- Japan wins World Team Trophy
- Hanyu, Uno keep Japan in the lead at World Team Trophy
- Uno, Mihara push Japan to first place as World Team Trophy opens in Tokyo
- A tribute to Mao Asada
- Russia’s Team Paradise wins second consecutive World title
- Interview with coaches Alexander König and Jean-François Ballester
Adelia Fernanda: Inlining and the Ice
- Published: August 6, 2002
It is somewhat difficult to explain what it is like to be a figure skater in Brazil. First, as you may imagine, winter sports are not very popular there. Quite often, ice rinks are set up only on a seasonal basis or for special occasions and performances, thus making it almost impossible to find a rink that operates all year long. Therefore, the art of inline figure skating is the athletic training, competing and performing medium that you will find Adélia Fernanda participating in during her life away from the ice. “Another difficult thing is buying ice skates. You don’t find ice skates for sale in Brazil, and you can only import a pair if you have big money,” said Adélia. “I got a pair of second hand Riedell boots thanks to a friend from the U.S. that I met on the internet. I know that there are better skates than mine, but this is what I have so, for me mine are the best skates…complaining about them wouldn’t make them better.”
Before we go any further, please allow me to explain a few of the technical aspects involved with inline figure skating. For many reasons, it is much more difficult to execute a successful figure skating program on inline skates than on the more traditional bladed skates, primarily because of the types of skate-to-surface contact, skate weight, and balance distribution during spins, jumps and landings. While it is relatively “easy” to spin on ice with the typical solid-edged ice blade, it is not that simple to execute on inline skates.
One must consider that the nature of inline skates are just that – wheels in a straight line. It takes a very, very sensitive feel and finesse to be able to accomplish any type of spin by using a closely balanced combination of traction control and rotation from the skate’s wheels (sometimes all eight at once) as opposed to the natural scratch effect that is done on solid ice blades. For the same reasons, it is equally more difficult to launch and land a jump in the traditionally required manner.
Since inline skates do not typically use a toepick, the skater must attempt to get a solid “pick” traction from an edge on the forward-most skate wheel for the type of jumps that require pick assistance. The hard part is if the wheel being used as the pick rotates even slightly during that crucial moment of contact, the result can be disastrous for the skater. Edge jumps can be somewhat tricky as well due to the equal distribution of force required across multiple wheels of the skate at the same time. Landings from jumps also have unique challenges that need to be conquered in order to have a successful and safe result.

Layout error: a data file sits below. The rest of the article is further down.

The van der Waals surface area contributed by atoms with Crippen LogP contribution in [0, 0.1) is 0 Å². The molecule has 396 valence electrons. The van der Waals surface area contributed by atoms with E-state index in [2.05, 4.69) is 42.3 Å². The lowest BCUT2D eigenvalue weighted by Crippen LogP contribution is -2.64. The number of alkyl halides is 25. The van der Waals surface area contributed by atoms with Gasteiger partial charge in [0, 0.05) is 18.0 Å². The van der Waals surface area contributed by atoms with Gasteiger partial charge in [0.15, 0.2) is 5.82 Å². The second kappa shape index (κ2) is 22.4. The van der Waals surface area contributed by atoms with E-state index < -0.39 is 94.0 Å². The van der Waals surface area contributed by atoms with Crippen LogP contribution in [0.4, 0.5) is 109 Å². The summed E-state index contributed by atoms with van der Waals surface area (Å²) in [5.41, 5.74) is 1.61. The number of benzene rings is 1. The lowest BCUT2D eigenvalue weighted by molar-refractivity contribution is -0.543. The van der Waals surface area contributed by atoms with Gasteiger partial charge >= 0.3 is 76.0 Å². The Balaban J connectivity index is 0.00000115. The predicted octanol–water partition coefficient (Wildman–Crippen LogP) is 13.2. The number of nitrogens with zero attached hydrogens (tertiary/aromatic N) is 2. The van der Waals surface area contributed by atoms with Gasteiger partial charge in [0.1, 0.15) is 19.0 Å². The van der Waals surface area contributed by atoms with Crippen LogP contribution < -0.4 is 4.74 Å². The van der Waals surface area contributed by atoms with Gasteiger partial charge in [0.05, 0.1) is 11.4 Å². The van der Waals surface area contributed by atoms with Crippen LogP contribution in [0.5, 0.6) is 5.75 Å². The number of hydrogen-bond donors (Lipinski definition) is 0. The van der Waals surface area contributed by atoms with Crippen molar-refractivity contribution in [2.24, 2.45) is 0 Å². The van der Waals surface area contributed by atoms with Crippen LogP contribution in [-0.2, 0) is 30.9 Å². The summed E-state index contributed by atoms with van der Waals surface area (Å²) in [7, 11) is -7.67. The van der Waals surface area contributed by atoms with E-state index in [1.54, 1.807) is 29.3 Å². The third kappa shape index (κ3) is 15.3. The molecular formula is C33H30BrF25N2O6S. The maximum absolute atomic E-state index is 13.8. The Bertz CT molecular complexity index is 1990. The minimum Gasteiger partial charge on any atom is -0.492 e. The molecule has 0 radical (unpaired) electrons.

For example, if a figure skater on ice initially lands a jump on the wrong angle of the blade edge, they can often “step out” of the mistake for a minor point deduction from the judges. However, if the same thing happens to an inline figure skater, she/he will most likely fall flat on their face – very quickly. Also, keep in mind that in the event of a fall, ice is a very slippery surface on which the skater can sometimes slide to some degree in order to avoid a scraping injury. This is not a luxury afforded to inline figure skaters as the surface for inline skating needs to be dry as well as rough enough to provide solid wheel traction and is not exactly what you would call a “forgiving” surface to fall on. “Once, I read Maria Butyrskaya saying in a skating magazine, that she couldn’t do any elements on inline skates. She said it was impossible to jump on them,” said Adélia. “There are many other technically critical issues involved in the comparison of figure skating on ice to that of inline figure skating.”